Vitamins and Minerals Role in Preventing and Fighting Cancer
Beta carotene may be beneficial in its natural form, bound up with other constituents of food, but may not be as beneficial when it is isolated as a supplement. It is also possible that other carotenoids may be the real cancer inhibitors, and that they may be more efficacious against some types of carcinogens and tumors than others.
Calcium appears to have some preventive value especially with colon cancer. Researchers propose several mechanisms to explain how calcium acts as an anti-cancer warrior in the colon; these include inhibiting cell growth and/or disarming potential toxins by binding them to fatty acids.
Selenium is being actively studied by epidemiologists and basic scientists with mixed results. Interest was sparked by epidemiologic evidence that population groups with higher selenium intakes have less cancer than those who consume little of this trace mineral.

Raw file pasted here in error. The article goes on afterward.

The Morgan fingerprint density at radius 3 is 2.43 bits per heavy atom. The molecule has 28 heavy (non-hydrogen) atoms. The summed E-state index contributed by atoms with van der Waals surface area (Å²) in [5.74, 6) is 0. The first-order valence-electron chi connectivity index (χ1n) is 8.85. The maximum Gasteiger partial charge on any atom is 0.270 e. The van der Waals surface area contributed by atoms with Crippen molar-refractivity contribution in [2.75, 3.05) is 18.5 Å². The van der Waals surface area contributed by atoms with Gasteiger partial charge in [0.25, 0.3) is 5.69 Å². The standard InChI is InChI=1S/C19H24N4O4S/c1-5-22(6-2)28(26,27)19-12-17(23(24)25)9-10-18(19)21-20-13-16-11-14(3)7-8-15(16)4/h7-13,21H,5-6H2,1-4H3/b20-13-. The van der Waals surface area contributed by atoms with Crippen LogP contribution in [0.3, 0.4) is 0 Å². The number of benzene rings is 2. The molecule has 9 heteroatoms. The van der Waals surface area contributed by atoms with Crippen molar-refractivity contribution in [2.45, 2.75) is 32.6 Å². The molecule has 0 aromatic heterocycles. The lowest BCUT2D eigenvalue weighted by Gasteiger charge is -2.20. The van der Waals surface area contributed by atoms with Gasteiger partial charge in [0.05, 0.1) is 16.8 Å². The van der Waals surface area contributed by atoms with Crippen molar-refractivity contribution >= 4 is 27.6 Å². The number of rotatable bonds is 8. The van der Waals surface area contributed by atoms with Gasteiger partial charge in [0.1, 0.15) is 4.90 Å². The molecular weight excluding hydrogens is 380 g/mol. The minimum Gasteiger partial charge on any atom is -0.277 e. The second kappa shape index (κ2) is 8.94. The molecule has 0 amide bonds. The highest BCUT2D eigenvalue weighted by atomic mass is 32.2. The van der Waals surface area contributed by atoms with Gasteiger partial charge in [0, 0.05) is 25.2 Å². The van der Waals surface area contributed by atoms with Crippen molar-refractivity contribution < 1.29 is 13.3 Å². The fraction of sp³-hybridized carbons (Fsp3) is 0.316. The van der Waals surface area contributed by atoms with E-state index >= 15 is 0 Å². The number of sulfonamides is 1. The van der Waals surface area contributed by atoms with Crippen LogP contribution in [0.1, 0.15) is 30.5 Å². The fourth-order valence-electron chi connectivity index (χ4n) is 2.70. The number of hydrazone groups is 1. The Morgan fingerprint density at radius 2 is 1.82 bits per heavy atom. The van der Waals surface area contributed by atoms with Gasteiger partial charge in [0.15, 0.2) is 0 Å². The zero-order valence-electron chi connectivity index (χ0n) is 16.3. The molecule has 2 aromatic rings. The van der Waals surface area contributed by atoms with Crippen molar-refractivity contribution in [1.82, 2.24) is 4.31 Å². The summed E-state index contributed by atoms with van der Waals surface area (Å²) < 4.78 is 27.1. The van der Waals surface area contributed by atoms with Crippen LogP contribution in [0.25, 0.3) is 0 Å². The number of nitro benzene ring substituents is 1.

Vitamin A is what the body produces when it metabolizes carotenoids; it's also found in dairy products and animal fat. Some studies indicate that vitamin A itself, either from food or supplements, may also offer some cancer protection.
Vitamin D's role is unsettled right now; early studies indicated that it might provide some protection against colon cancer, but subsequent ones weren't as promising.
Folate (also known as folic acid) is best known for its role in the formation of healthy red blood cells. Now there's compelling epidemiologic evidence that people with higher folic acid levels are less likely than others to develop colon cancer and precancerous colon polyps.